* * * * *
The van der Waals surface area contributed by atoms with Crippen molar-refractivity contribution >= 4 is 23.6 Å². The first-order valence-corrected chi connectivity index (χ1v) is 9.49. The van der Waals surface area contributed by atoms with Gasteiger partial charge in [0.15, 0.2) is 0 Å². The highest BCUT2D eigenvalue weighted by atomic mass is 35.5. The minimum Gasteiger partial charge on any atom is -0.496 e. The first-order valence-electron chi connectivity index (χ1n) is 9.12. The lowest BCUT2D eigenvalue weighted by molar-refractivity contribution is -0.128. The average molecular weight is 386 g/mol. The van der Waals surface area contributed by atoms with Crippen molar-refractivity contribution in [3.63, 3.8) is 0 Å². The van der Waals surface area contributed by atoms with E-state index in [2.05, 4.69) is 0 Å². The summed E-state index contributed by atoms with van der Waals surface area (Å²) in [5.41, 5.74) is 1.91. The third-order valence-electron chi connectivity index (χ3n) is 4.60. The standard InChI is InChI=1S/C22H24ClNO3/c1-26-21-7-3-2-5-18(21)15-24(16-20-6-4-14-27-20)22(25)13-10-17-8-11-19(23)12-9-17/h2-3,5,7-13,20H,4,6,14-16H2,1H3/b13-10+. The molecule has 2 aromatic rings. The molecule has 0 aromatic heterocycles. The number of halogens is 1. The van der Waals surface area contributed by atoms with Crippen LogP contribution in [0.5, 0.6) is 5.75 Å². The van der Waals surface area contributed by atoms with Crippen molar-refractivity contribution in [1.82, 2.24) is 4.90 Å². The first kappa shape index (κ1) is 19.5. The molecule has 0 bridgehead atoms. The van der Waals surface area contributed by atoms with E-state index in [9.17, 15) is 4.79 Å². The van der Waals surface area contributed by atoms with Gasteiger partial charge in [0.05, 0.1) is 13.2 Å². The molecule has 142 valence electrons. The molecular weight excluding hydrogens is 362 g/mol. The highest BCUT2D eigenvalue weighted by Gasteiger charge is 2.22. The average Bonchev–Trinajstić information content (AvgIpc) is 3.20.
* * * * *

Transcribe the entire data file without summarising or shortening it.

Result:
The van der Waals surface area contributed by atoms with Crippen molar-refractivity contribution >= 4 is 23.6 Å². The first-order valence-corrected chi connectivity index (χ1v) is 9.49. The van der Waals surface area contributed by atoms with Gasteiger partial charge in [0.15, 0.2) is 0 Å². The highest BCUT2D eigenvalue weighted by atomic mass is 35.5. The minimum Gasteiger partial charge on any atom is -0.496 e. The first-order valence-electron chi connectivity index (χ1n) is 9.12. The lowest BCUT2D eigenvalue weighted by molar-refractivity contribution is -0.128. The average molecular weight is 386 g/mol. The van der Waals surface area contributed by atoms with Crippen molar-refractivity contribution in [3.63, 3.8) is 0 Å². The van der Waals surface area contributed by atoms with E-state index in [2.05, 4.69) is 0 Å². The summed E-state index contributed by atoms with van der Waals surface area (Å²) in [5.41, 5.74) is 1.91. The third-order valence-electron chi connectivity index (χ3n) is 4.60. The standard InChI is InChI=1S/C22H24ClNO3/c1-26-21-7-3-2-5-18(21)15-24(16-20-6-4-14-27-20)22(25)13-10-17-8-11-19(23)12-9-17/h2-3,5,7-13,20H,4,6,14-16H2,1H3/b13-10+. The molecule has 2 aromatic rings. The molecule has 0 aromatic heterocycles. The number of halogens is 1. The van der Waals surface area contributed by atoms with Crippen LogP contribution in [0.5, 0.6) is 5.75 Å². The van der Waals surface area contributed by atoms with Crippen molar-refractivity contribution in [1.82, 2.24) is 4.90 Å². The first kappa shape index (κ1) is 19.5. The molecule has 0 bridgehead atoms. The van der Waals surface area contributed by atoms with E-state index in [9.17, 15) is 4.79 Å². The van der Waals surface area contributed by atoms with Gasteiger partial charge in [0.05, 0.1) is 13.2 Å². The molecule has 142 valence electrons. The molecular weight excluding hydrogens is 362 g/mol. The highest BCUT2D eigenvalue weighted by Gasteiger charge is 2.22. The average Bonchev–Trinajstić information content (AvgIpc) is 3.20.